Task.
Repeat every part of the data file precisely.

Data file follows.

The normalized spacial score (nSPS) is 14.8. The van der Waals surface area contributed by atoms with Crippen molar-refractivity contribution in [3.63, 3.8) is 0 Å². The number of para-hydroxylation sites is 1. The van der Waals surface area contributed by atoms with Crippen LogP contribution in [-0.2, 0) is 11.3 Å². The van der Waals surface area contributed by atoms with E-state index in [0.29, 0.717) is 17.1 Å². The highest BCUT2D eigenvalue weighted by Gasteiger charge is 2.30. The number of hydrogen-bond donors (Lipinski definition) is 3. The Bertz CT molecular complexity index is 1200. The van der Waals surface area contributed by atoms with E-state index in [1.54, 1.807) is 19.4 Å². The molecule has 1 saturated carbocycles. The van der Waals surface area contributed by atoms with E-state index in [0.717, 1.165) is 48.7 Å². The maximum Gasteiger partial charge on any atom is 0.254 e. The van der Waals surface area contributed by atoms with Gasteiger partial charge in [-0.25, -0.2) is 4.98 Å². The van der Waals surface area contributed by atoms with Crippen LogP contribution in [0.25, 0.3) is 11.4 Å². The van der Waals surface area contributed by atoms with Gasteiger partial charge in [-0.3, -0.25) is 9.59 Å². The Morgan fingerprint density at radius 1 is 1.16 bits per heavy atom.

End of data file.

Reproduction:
The normalized spacial score (nSPS) is 14.8. The van der Waals surface area contributed by atoms with Crippen molar-refractivity contribution in [3.63, 3.8) is 0 Å². The number of para-hydroxylation sites is 1. The van der Waals surface area contributed by atoms with Crippen LogP contribution in [-0.2, 0) is 11.3 Å². The van der Waals surface area contributed by atoms with E-state index in [0.29, 0.717) is 17.1 Å². The highest BCUT2D eigenvalue weighted by Gasteiger charge is 2.30. The number of hydrogen-bond donors (Lipinski definition) is 3. The Bertz CT molecular complexity index is 1200. The van der Waals surface area contributed by atoms with E-state index in [1.54, 1.807) is 19.4 Å². The molecule has 1 saturated carbocycles. The van der Waals surface area contributed by atoms with E-state index in [0.717, 1.165) is 48.7 Å². The maximum Gasteiger partial charge on any atom is 0.254 e. The van der Waals surface area contributed by atoms with Gasteiger partial charge in [-0.25, -0.2) is 4.98 Å². The van der Waals surface area contributed by atoms with Crippen LogP contribution in [0.25, 0.3) is 11.4 Å². The van der Waals surface area contributed by atoms with Gasteiger partial charge in [-0.3, -0.25) is 9.59 Å². The Morgan fingerprint density at radius 1 is 1.16 bits per heavy atom.